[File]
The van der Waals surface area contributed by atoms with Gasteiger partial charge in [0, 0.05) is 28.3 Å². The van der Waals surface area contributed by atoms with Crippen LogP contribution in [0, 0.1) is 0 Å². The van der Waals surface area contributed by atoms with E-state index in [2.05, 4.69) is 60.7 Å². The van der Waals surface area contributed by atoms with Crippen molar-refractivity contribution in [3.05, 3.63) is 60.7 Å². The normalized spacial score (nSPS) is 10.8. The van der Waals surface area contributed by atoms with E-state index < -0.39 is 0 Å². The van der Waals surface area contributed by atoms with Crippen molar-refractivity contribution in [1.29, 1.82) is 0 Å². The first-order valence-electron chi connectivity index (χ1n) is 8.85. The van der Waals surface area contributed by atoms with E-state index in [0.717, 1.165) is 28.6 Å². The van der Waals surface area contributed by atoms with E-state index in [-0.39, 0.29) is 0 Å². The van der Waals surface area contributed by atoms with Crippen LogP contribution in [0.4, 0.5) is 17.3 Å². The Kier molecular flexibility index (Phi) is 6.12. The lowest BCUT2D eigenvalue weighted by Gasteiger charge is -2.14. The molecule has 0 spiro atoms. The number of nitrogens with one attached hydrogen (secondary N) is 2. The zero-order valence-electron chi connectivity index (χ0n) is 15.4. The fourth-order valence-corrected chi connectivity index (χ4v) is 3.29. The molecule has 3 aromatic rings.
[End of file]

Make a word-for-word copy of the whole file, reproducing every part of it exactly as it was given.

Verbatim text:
The van der Waals surface area contributed by atoms with Gasteiger partial charge in [0, 0.05) is 28.3 Å². The van der Waals surface area contributed by atoms with Crippen LogP contribution in [0, 0.1) is 0 Å². The van der Waals surface area contributed by atoms with E-state index in [2.05, 4.69) is 60.7 Å². The van der Waals surface area contributed by atoms with Crippen molar-refractivity contribution in [3.05, 3.63) is 60.7 Å². The normalized spacial score (nSPS) is 10.8. The van der Waals surface area contributed by atoms with E-state index < -0.39 is 0 Å². The van der Waals surface area contributed by atoms with Crippen molar-refractivity contribution in [1.29, 1.82) is 0 Å². The first-order valence-electron chi connectivity index (χ1n) is 8.85. The van der Waals surface area contributed by atoms with E-state index in [0.717, 1.165) is 28.6 Å². The van der Waals surface area contributed by atoms with E-state index in [-0.39, 0.29) is 0 Å². The van der Waals surface area contributed by atoms with Crippen LogP contribution in [0.4, 0.5) is 17.3 Å². The Kier molecular flexibility index (Phi) is 6.12. The lowest BCUT2D eigenvalue weighted by Gasteiger charge is -2.14. The molecule has 0 spiro atoms. The number of nitrogens with one attached hydrogen (secondary N) is 2. The zero-order valence-electron chi connectivity index (χ0n) is 15.4. The fourth-order valence-corrected chi connectivity index (χ4v) is 3.29. The molecule has 3 aromatic rings.